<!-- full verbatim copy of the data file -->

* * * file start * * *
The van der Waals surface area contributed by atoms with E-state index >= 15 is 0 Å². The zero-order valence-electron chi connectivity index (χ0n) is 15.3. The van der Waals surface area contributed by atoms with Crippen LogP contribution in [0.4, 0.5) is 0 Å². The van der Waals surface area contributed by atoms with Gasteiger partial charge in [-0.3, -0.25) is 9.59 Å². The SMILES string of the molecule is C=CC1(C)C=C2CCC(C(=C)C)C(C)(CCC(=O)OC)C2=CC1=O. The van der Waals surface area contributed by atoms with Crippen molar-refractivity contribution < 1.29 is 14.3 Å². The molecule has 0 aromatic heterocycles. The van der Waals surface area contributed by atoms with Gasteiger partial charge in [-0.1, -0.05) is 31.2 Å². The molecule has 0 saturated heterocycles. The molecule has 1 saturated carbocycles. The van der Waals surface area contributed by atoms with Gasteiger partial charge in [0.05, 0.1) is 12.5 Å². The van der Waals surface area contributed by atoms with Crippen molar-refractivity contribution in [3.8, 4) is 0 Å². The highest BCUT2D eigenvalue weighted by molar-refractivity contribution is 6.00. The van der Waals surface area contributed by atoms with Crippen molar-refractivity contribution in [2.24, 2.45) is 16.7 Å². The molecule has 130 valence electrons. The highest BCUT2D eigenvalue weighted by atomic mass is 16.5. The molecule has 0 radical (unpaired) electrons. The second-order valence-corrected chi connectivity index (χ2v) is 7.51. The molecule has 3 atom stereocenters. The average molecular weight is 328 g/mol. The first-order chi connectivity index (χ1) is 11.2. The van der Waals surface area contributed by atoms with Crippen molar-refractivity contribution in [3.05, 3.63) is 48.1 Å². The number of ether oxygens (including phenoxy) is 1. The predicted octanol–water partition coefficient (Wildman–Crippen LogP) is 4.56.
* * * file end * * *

The van der Waals surface area contributed by atoms with E-state index >= 15 is 0 Å². The zero-order valence-electron chi connectivity index (χ0n) is 15.3. The van der Waals surface area contributed by atoms with Crippen LogP contribution in [0.4, 0.5) is 0 Å². The van der Waals surface area contributed by atoms with Gasteiger partial charge in [-0.3, -0.25) is 9.59 Å². The SMILES string of the molecule is C=CC1(C)C=C2CCC(C(=C)C)C(C)(CCC(=O)OC)C2=CC1=O. The van der Waals surface area contributed by atoms with Crippen molar-refractivity contribution < 1.29 is 14.3 Å². The molecule has 0 aromatic heterocycles. The van der Waals surface area contributed by atoms with Gasteiger partial charge in [-0.1, -0.05) is 31.2 Å². The molecule has 0 saturated heterocycles. The molecule has 1 saturated carbocycles. The van der Waals surface area contributed by atoms with Gasteiger partial charge in [0.05, 0.1) is 12.5 Å². The van der Waals surface area contributed by atoms with Crippen molar-refractivity contribution in [3.8, 4) is 0 Å². The highest BCUT2D eigenvalue weighted by molar-refractivity contribution is 6.00. The van der Waals surface area contributed by atoms with Crippen molar-refractivity contribution in [2.24, 2.45) is 16.7 Å². The molecule has 130 valence electrons. The highest BCUT2D eigenvalue weighted by atomic mass is 16.5. The molecule has 0 radical (unpaired) electrons. The second-order valence-corrected chi connectivity index (χ2v) is 7.51. The molecule has 3 atom stereocenters. The average molecular weight is 328 g/mol. The first-order chi connectivity index (χ1) is 11.2. The van der Waals surface area contributed by atoms with Crippen molar-refractivity contribution in [3.05, 3.63) is 48.1 Å². The number of ether oxygens (including phenoxy) is 1. The predicted octanol–water partition coefficient (Wildman–Crippen LogP) is 4.56.